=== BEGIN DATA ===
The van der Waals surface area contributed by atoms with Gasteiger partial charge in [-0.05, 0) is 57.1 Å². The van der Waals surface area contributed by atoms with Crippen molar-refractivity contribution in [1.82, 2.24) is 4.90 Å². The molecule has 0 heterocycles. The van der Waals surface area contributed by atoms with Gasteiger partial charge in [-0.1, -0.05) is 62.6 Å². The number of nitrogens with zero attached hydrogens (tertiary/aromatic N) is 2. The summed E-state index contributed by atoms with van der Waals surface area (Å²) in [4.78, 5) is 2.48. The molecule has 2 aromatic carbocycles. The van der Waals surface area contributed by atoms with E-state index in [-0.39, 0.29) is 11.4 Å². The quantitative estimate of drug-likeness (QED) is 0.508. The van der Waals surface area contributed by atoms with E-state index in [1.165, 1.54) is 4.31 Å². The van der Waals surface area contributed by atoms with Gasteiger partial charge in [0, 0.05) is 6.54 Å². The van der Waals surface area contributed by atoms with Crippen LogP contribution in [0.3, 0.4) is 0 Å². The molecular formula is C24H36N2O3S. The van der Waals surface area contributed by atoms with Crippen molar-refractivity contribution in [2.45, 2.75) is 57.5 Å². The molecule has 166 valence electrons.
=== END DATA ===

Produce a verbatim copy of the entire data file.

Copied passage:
The van der Waals surface area contributed by atoms with Gasteiger partial charge in [-0.05, 0) is 57.1 Å². The van der Waals surface area contributed by atoms with Crippen molar-refractivity contribution in [1.82, 2.24) is 4.90 Å². The molecule has 0 heterocycles. The van der Waals surface area contributed by atoms with Gasteiger partial charge in [-0.1, -0.05) is 62.6 Å². The number of nitrogens with zero attached hydrogens (tertiary/aromatic N) is 2. The summed E-state index contributed by atoms with van der Waals surface area (Å²) in [4.78, 5) is 2.48. The molecule has 2 aromatic carbocycles. The van der Waals surface area contributed by atoms with E-state index in [-0.39, 0.29) is 11.4 Å². The quantitative estimate of drug-likeness (QED) is 0.508. The van der Waals surface area contributed by atoms with E-state index in [1.165, 1.54) is 4.31 Å². The van der Waals surface area contributed by atoms with Gasteiger partial charge in [0, 0.05) is 6.54 Å². The van der Waals surface area contributed by atoms with Crippen LogP contribution in [0.3, 0.4) is 0 Å². The molecular formula is C24H36N2O3S. The van der Waals surface area contributed by atoms with Crippen molar-refractivity contribution in [2.45, 2.75) is 57.5 Å². The molecule has 166 valence electrons.